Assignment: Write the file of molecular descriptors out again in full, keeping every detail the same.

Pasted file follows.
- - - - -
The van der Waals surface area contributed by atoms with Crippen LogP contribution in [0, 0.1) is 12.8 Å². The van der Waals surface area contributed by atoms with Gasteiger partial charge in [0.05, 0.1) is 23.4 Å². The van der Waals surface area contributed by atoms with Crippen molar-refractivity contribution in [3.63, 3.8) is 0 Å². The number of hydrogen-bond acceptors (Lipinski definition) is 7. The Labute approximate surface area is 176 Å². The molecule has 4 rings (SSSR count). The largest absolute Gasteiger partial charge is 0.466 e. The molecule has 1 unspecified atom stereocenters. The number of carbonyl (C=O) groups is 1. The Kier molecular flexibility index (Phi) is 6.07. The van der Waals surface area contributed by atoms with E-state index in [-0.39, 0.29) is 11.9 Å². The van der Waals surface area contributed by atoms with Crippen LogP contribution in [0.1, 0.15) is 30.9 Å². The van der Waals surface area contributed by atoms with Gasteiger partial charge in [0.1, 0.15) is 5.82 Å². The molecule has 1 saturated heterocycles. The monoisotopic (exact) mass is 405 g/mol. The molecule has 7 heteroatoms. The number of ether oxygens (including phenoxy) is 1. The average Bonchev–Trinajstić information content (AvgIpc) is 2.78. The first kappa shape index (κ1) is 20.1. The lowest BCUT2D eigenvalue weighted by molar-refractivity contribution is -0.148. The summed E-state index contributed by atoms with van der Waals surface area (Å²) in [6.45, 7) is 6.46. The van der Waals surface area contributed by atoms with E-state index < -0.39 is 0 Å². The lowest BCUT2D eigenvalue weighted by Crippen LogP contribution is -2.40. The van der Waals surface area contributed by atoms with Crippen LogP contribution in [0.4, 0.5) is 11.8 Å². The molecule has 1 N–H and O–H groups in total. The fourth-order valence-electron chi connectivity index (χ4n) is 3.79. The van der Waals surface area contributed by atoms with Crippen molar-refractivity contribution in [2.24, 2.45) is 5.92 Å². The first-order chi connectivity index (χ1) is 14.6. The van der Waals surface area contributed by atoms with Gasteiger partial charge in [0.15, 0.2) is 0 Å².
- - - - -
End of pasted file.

The van der Waals surface area contributed by atoms with Crippen LogP contribution in [0, 0.1) is 12.8 Å². The van der Waals surface area contributed by atoms with Gasteiger partial charge in [0.05, 0.1) is 23.4 Å². The van der Waals surface area contributed by atoms with Crippen molar-refractivity contribution in [3.63, 3.8) is 0 Å². The number of hydrogen-bond acceptors (Lipinski definition) is 7. The Labute approximate surface area is 176 Å². The molecule has 4 rings (SSSR count). The largest absolute Gasteiger partial charge is 0.466 e. The molecule has 1 unspecified atom stereocenters. The number of carbonyl (C=O) groups is 1. The Kier molecular flexibility index (Phi) is 6.07. The van der Waals surface area contributed by atoms with E-state index in [-0.39, 0.29) is 11.9 Å². The van der Waals surface area contributed by atoms with Crippen LogP contribution in [0.1, 0.15) is 30.9 Å². The van der Waals surface area contributed by atoms with Gasteiger partial charge in [0.1, 0.15) is 5.82 Å². The molecule has 1 saturated heterocycles. The monoisotopic (exact) mass is 405 g/mol. The molecule has 7 heteroatoms. The number of ether oxygens (including phenoxy) is 1. The average Bonchev–Trinajstić information content (AvgIpc) is 2.78. The first kappa shape index (κ1) is 20.1. The lowest BCUT2D eigenvalue weighted by molar-refractivity contribution is -0.148. The summed E-state index contributed by atoms with van der Waals surface area (Å²) in [6.45, 7) is 6.46. The van der Waals surface area contributed by atoms with E-state index < -0.39 is 0 Å². The lowest BCUT2D eigenvalue weighted by Crippen LogP contribution is -2.40. The van der Waals surface area contributed by atoms with Crippen LogP contribution in [0.4, 0.5) is 11.8 Å². The molecule has 1 N–H and O–H groups in total. The fourth-order valence-electron chi connectivity index (χ4n) is 3.79. The van der Waals surface area contributed by atoms with Crippen molar-refractivity contribution in [2.24, 2.45) is 5.92 Å². The first-order chi connectivity index (χ1) is 14.6. The van der Waals surface area contributed by atoms with Gasteiger partial charge in [0.15, 0.2) is 0 Å².